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'BlueBag' PC Sniffs Out Bluetooth Flaws 76

Posted by timothy
from the next-door-neighbors dept.
An anonymous reader writes "Why isn't Bluetooth set to "hidden" in all of Nokia's phones? Some hackers in Italy stuffed a computer with a bunch of Bluetooth dongles in a suitcase to see how many Bluetooth devices they could discover by wandering around airports, train stations and shopping malls. The answer? More than 1,400 in 23 hours." The team will present their findings at BlackHat later this summer.
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'BlueBag' PC Sniffs Out Bluetooth Flaws

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  • by wish bot (265150) on Thursday June 08, 2006 @07:51AM (#15493723)
    That's great, but how many could they actually pair with?

    Ohh...none?!

  • by elrous0 (869638) * on Thursday June 08, 2006 @07:57AM (#15493765)
    Convenient findings from the makers of cell phone anti-virus software [f-secure.com], no?

    -Eric

    • So your suggesting that security professionals will never experiment?

      If I were trying to keep an edge in the mobile anti-virus market, one of the first thing I'd do would be to get out there and gather as much information as possible, work out some statistics, most popular models etc.

      You must work at one of these new-fangled IP firms with zero R&D budget!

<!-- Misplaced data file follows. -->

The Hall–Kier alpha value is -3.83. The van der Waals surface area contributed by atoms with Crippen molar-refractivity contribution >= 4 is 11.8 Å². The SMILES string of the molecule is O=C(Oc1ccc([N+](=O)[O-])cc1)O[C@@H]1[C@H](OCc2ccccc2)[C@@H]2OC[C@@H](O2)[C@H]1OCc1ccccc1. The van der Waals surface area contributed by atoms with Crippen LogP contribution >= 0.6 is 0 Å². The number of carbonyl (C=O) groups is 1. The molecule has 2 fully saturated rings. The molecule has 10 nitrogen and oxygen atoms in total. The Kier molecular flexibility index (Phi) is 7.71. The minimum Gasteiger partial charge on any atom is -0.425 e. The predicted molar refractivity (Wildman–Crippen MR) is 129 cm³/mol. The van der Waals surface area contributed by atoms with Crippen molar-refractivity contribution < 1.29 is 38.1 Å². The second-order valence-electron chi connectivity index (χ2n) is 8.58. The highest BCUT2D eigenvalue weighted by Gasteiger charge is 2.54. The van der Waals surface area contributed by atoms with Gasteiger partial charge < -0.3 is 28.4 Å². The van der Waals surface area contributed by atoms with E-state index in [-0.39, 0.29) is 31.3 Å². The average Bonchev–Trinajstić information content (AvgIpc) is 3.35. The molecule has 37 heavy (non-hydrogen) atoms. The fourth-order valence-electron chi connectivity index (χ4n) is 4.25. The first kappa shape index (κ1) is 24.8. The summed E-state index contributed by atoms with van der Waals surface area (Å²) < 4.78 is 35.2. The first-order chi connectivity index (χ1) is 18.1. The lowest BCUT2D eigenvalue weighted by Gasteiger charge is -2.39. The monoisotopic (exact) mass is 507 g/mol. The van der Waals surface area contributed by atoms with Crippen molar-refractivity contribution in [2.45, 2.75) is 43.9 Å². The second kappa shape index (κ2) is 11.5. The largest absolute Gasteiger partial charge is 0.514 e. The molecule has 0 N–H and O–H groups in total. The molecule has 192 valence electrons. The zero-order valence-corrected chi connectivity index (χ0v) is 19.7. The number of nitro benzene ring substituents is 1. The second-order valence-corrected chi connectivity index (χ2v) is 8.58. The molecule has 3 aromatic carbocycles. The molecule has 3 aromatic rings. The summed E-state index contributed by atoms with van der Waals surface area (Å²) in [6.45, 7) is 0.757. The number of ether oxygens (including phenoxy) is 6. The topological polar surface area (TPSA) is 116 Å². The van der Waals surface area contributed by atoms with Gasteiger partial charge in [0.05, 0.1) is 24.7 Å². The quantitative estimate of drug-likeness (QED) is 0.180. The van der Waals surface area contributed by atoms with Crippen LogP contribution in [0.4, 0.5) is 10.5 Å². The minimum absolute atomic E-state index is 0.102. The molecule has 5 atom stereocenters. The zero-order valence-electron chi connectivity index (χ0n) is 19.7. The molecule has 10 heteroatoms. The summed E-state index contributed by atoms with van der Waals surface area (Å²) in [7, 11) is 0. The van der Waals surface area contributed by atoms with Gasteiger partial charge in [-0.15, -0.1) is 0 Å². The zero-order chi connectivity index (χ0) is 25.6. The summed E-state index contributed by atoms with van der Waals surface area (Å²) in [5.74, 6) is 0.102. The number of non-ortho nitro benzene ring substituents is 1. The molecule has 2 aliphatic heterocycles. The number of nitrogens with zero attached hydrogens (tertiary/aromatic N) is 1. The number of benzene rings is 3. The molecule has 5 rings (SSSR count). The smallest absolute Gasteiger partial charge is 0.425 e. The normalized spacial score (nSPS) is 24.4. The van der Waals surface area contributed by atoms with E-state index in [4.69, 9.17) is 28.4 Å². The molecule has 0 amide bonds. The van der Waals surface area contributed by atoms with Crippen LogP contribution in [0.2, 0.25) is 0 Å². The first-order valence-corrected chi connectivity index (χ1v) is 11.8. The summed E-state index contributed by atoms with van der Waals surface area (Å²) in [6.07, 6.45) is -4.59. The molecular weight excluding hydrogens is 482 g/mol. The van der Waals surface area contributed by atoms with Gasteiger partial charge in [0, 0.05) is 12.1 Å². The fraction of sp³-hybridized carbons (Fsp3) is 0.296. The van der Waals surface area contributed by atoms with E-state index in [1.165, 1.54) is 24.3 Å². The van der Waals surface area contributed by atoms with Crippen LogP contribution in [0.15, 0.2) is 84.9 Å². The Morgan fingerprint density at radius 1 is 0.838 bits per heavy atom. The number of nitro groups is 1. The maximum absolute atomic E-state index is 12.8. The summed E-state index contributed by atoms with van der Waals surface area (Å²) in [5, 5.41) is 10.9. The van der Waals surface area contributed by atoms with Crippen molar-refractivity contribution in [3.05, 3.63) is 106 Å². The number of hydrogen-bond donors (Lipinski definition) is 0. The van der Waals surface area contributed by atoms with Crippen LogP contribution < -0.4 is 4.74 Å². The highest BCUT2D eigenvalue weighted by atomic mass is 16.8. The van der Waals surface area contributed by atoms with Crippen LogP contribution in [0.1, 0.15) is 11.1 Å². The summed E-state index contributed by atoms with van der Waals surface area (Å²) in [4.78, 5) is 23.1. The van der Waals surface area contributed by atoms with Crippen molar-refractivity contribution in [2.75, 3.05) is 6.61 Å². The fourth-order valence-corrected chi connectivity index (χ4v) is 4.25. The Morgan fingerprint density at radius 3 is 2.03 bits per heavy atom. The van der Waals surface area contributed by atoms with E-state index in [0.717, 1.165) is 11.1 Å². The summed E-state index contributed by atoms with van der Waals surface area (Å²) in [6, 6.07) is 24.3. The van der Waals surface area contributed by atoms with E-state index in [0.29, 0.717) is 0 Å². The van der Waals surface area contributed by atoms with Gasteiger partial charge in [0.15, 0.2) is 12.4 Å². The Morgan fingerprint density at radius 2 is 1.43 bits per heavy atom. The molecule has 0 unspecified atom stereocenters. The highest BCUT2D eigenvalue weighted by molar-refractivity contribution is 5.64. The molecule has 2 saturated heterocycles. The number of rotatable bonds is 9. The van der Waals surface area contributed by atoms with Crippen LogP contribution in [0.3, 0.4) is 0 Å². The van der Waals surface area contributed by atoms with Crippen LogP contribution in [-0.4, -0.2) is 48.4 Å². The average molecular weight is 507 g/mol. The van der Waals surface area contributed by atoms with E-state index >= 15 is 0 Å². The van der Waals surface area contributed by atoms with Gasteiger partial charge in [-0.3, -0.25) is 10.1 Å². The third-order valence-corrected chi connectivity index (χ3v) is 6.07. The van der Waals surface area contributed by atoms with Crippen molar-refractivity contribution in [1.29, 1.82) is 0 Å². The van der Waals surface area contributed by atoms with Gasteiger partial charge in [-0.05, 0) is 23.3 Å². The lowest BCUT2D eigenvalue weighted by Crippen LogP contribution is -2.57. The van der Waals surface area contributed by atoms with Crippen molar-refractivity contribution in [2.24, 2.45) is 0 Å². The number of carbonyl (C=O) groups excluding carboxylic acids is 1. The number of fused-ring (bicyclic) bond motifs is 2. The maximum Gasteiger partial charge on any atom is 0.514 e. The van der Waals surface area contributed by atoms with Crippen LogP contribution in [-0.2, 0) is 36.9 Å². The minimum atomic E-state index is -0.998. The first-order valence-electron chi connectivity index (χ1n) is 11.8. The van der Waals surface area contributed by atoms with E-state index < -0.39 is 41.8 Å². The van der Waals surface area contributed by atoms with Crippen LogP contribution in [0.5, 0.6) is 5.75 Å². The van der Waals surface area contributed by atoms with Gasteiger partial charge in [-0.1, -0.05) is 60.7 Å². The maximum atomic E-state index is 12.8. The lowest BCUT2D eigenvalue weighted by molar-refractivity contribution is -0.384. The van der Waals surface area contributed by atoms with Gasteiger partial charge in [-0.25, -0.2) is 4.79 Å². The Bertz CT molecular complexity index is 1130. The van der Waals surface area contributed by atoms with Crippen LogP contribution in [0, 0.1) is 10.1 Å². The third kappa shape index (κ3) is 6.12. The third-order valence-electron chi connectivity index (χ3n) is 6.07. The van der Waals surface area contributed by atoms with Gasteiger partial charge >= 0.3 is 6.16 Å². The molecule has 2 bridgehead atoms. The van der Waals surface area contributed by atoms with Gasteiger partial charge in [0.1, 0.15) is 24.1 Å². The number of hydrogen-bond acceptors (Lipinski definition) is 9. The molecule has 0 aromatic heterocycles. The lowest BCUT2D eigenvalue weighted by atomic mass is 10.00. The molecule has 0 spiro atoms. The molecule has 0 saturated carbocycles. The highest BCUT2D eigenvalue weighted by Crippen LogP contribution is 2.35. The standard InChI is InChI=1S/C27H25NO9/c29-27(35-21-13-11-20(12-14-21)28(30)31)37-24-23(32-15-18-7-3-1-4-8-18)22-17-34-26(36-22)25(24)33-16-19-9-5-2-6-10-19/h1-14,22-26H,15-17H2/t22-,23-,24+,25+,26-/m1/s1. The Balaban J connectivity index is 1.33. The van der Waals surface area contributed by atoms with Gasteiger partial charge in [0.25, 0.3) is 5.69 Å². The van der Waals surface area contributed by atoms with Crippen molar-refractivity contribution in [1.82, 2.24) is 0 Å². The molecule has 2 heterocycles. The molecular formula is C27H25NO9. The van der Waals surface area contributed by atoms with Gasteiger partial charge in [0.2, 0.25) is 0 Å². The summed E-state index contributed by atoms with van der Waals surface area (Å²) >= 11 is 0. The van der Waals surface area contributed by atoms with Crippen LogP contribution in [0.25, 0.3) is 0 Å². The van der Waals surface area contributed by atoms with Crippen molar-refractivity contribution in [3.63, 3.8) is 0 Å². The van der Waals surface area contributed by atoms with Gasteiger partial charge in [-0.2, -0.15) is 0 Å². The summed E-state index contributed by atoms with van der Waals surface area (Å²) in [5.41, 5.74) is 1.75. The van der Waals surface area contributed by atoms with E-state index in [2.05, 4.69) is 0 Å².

• news? (Score:5, Informative)

    by SillyNickName4me (760022) <dotslash@bartsplace.net> on Thursday June 08, 2006 @08:04AM (#15493807) Homepage
    While it is a fun experiment, it is really not news at all.

    I have to make a 5 1/2 hours trip by train about twice a month, and for a while one of my ways to waste some time was bugging people who have bluetooth enabled phones...

    My 'toolset' ?

    A Palm m505 equipped with a bluetooth sdcard.

    Typically, just walking through the train from one end to another would get me some tens of phones and a laptop here and there.

    Often you can't pair with devices you find, but many of them don't really require pairing for getting data from them, and besides, pairing requests allow for sending text messages, and a 'yes' is an instinctive reply whenever people get bugged by popups.. also on a phone.. Even if that doesn't work, you can still bug people and even make use of their phone difficult... (great when you can find the phone of that extremely loudly talking person)

    This was some 3 years ago, and it was well documented back then already.
    • It's an issue I'm sure that a lot of Nokia phone owners aren't aware of. I didn't realize that my phone's Bluetooth settings were set that way until I read the blurb and checked. I turned it off and changed it to hidden (just in case I ever want to reactivate it later).

      I don't exactly have anything important in my phone, but given the existance of Bluetooth exploits, [zdnet.com] I'd rather not leave the ports open as it were.
    • Re:news? (Score:4, Funny)

      by eraserewind (446891) on Thursday June 08, 2006 @08:37AM (#15494001)
      Do you also knock on people's doors and then run away?
      • Re:news? (Score:1, Funny)

        by Anonymous Coward
        I knock on doors, then when they answer, just stand there until they tell me to go away.
      • Do you also knock on people's doors and then run away?

        No (tho at some point in my life I did try.. and I would be surprised if you can honestly say you never did), but if they leave their door open with a 'Welcome' sign over it, I might walk in and take a look.

    • It's called BlueJacking and has being going on for a few years. Sometimes I try it in cafes - you end up trying to guess the name of the pretty girl in the corner from your list of possibles.